The exposure of Black women today cannot be understood without the historical discussion of the criticism and fondness of Black women’s bodies. The story of Sarah Baartman is the most known appropriation of the Black women’s body. Baartman was an illiterate slave who was tricked by an English ship’s doctor to travel to England to earn a fortune for her family.
Within her time in London, she was put on display and considered an anthropological freak and a sexual curiosity. Spectators were allowed to touch and observe for as long as they want and some were even permitted to attempt to arouse and feel on Baartman. English men concluded Baartman who had features they never have seen but aroused them as a victim of steatopygia. Steatopygia can be compared today with fat transfers, and Brazilian butt lifts.
Steatopygia is defined as an excessive development of fat on the buttocks that occurs chiefly among women of African descent, specifically Bushman Hottentot women. The condition first was studied in 1805— not by medical professions— but French zoologists. The study was thought to be inaccurate and exaggerated, or that they had examined “monstrosities”. These monstrosities being excessive fat in the back and buttock area. The study speaks to the European pathology of African people as beastly and inhumane.
In 1909, the Latent newspaper posted an article submitted anonymously to zoologists in response to their previously published article on steatopygia. The writer coherently described Bushman Hottentot women as, “perfect symmetry and they possess beautifully shaped hands and feet. The only abnormality they show- and this is an acquired not an inherited abnormality-is the pendulous stomach”. Written over a hundred and eleven years ago it seemed as this author gave more reasonable information than the scientist and zoologist in earlier and later years.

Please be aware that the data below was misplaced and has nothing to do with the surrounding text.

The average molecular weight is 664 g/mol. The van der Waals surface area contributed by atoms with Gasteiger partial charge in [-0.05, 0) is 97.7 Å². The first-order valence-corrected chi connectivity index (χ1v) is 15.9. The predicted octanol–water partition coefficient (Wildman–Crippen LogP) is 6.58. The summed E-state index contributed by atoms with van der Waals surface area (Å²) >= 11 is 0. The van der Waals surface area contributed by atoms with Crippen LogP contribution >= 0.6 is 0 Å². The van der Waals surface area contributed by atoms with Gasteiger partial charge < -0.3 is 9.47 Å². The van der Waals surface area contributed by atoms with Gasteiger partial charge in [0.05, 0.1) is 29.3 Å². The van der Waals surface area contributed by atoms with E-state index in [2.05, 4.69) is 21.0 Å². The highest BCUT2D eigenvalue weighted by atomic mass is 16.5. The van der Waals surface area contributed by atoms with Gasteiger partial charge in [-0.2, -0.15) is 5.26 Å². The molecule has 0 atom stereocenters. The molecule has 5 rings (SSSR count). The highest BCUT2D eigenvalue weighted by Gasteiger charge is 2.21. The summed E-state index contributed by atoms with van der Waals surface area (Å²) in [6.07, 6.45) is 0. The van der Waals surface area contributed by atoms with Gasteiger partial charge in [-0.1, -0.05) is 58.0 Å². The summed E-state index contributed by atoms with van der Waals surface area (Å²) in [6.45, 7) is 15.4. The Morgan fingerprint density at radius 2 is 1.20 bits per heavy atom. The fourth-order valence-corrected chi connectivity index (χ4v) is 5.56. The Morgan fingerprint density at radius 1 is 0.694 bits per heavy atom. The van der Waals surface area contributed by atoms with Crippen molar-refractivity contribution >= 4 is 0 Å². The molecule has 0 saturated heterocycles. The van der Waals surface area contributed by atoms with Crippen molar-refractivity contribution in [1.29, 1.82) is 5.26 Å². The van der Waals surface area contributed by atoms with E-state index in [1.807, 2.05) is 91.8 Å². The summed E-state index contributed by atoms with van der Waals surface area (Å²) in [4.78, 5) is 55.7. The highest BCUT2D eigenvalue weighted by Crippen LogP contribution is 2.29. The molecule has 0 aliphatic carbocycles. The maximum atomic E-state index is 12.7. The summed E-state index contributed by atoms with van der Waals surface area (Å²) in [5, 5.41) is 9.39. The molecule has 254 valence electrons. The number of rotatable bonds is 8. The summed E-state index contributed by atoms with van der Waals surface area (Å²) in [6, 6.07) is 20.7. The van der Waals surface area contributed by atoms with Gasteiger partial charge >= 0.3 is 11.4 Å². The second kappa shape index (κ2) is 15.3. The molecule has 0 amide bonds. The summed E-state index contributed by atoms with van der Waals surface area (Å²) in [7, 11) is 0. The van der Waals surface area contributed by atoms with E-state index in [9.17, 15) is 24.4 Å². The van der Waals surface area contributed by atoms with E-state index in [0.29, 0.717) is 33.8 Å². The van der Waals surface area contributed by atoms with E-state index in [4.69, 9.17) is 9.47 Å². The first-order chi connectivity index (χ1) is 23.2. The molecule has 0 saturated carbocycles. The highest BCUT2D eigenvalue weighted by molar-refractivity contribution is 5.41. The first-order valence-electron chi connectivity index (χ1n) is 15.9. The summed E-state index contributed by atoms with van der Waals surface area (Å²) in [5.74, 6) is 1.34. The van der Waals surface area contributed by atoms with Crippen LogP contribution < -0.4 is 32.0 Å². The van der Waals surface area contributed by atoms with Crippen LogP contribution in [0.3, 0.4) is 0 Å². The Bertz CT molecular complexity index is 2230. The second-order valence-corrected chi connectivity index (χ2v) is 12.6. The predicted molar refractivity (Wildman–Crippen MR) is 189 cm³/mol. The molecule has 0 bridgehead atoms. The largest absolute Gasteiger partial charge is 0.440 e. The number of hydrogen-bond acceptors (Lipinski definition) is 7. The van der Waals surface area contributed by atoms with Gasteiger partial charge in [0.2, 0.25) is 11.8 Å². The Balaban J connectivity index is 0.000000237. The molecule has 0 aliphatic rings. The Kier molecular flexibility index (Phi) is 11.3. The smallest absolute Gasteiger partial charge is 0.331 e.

The article further details the eating habits of a Bushman and defines body formulation as a product of frequent feast, excessive water, and certain exercises. Furthermore, information is also given on the shapes and sizes behind Bushman Hottentot woman vagina’s and why. They are depicted as “continual pulling and stretching of, generally, the vaginal labia and clitoris from very early childhood, causing a great deal of extra growth which falls as a flap and well covers the vagina.”
Later on, in 1995, a campaign was initiated by President Nelson Mandela for the return of remains of a Khoisan woman held at the Musée de l’Homme in Paris. The request took eight years to fulfill. Sara Baartman was at the center of this political debate. After her death, Georges Cuvier dissected her corpse and immortalized her as a biological specimen. Until the late 1970s, a full cast of her body and skeleton was on exhibition at the Musée de l’Homme, where her remains were subsequently kept in storage before ﬁnally being repatriated in April 2002.
Ironically it is Sarah Baartman’s “steatopygia” that sets beauty standards today and generates a profit for many White CEOs in media and music. Black women, in particular, are seen in popular culture as sex objects, or a piece of art others wish to mimic. However, long before the mimic–there was criticism and the false diagnosis from racist scientists. Nevertheless, as we are known historically to have curvacious shapes our bodies should no longer be up for sale. The false exposure of Black women’s bodies is a conversation long overdue.
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